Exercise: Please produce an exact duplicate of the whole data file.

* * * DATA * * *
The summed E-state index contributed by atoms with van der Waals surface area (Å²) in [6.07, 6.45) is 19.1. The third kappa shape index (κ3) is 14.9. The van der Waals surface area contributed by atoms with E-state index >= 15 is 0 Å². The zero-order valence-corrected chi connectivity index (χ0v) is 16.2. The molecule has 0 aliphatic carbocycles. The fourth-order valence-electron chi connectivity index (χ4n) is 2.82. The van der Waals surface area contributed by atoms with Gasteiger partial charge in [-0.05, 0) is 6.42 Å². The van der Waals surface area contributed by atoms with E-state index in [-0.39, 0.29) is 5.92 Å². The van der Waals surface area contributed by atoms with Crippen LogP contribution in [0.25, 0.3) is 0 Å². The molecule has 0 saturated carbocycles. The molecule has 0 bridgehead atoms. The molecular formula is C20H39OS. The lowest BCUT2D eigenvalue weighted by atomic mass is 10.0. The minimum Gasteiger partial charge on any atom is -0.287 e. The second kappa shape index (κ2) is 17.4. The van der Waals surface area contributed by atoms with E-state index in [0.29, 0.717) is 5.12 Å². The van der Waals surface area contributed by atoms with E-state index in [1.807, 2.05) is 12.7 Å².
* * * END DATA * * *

The summed E-state index contributed by atoms with van der Waals surface area (Å²) in [6.07, 6.45) is 19.1. The third kappa shape index (κ3) is 14.9. The van der Waals surface area contributed by atoms with E-state index >= 15 is 0 Å². The zero-order valence-corrected chi connectivity index (χ0v) is 16.2. The molecule has 0 aliphatic carbocycles. The fourth-order valence-electron chi connectivity index (χ4n) is 2.82. The van der Waals surface area contributed by atoms with Gasteiger partial charge in [-0.05, 0) is 6.42 Å². The van der Waals surface area contributed by atoms with E-state index in [-0.39, 0.29) is 5.92 Å². The van der Waals surface area contributed by atoms with Crippen LogP contribution in [0.25, 0.3) is 0 Å². The molecule has 0 saturated carbocycles. The molecule has 0 bridgehead atoms. The molecular formula is C20H39OS. The lowest BCUT2D eigenvalue weighted by atomic mass is 10.0. The minimum Gasteiger partial charge on any atom is -0.287 e. The second kappa shape index (κ2) is 17.4. The van der Waals surface area contributed by atoms with E-state index in [0.29, 0.717) is 5.12 Å². The van der Waals surface area contributed by atoms with E-state index in [1.807, 2.05) is 12.7 Å².